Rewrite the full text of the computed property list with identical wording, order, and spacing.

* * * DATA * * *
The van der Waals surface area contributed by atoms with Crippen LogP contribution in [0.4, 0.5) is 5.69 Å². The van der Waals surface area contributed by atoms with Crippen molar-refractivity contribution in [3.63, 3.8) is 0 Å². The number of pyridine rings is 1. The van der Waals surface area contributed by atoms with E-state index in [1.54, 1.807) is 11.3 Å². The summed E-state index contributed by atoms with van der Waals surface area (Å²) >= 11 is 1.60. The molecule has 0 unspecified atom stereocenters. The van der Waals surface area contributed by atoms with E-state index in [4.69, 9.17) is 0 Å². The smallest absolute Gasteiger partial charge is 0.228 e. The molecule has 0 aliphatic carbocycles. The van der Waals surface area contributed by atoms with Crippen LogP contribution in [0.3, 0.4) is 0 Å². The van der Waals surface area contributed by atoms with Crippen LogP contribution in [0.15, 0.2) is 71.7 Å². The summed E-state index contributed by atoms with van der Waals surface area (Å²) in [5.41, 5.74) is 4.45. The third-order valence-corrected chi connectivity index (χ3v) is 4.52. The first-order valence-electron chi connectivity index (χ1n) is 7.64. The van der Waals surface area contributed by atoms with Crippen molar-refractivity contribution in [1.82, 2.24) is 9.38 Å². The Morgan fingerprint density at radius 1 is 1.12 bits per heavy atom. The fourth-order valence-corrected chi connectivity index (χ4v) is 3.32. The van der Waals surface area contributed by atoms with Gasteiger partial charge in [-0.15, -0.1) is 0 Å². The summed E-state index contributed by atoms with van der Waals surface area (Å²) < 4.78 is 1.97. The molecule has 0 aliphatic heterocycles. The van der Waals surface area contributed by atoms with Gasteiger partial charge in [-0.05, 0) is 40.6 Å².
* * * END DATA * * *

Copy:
The van der Waals surface area contributed by atoms with Crippen LogP contribution in [0.4, 0.5) is 5.69 Å². The van der Waals surface area contributed by atoms with Crippen molar-refractivity contribution in [3.63, 3.8) is 0 Å². The number of pyridine rings is 1. The van der Waals surface area contributed by atoms with E-state index in [1.54, 1.807) is 11.3 Å². The summed E-state index contributed by atoms with van der Waals surface area (Å²) >= 11 is 1.60. The molecule has 0 unspecified atom stereocenters. The van der Waals surface area contributed by atoms with E-state index in [4.69, 9.17) is 0 Å². The smallest absolute Gasteiger partial charge is 0.228 e. The molecule has 0 aliphatic carbocycles. The van der Waals surface area contributed by atoms with Crippen LogP contribution in [0.3, 0.4) is 0 Å². The van der Waals surface area contributed by atoms with Crippen LogP contribution in [0.15, 0.2) is 71.7 Å². The summed E-state index contributed by atoms with van der Waals surface area (Å²) in [5.41, 5.74) is 4.45. The third-order valence-corrected chi connectivity index (χ3v) is 4.52. The first-order valence-electron chi connectivity index (χ1n) is 7.64. The van der Waals surface area contributed by atoms with Crippen molar-refractivity contribution in [1.82, 2.24) is 9.38 Å². The Morgan fingerprint density at radius 1 is 1.12 bits per heavy atom. The fourth-order valence-corrected chi connectivity index (χ4v) is 3.32. The van der Waals surface area contributed by atoms with Gasteiger partial charge in [-0.15, -0.1) is 0 Å². The summed E-state index contributed by atoms with van der Waals surface area (Å²) < 4.78 is 1.97. The molecule has 0 aliphatic heterocycles. The van der Waals surface area contributed by atoms with Gasteiger partial charge in [-0.05, 0) is 40.6 Å².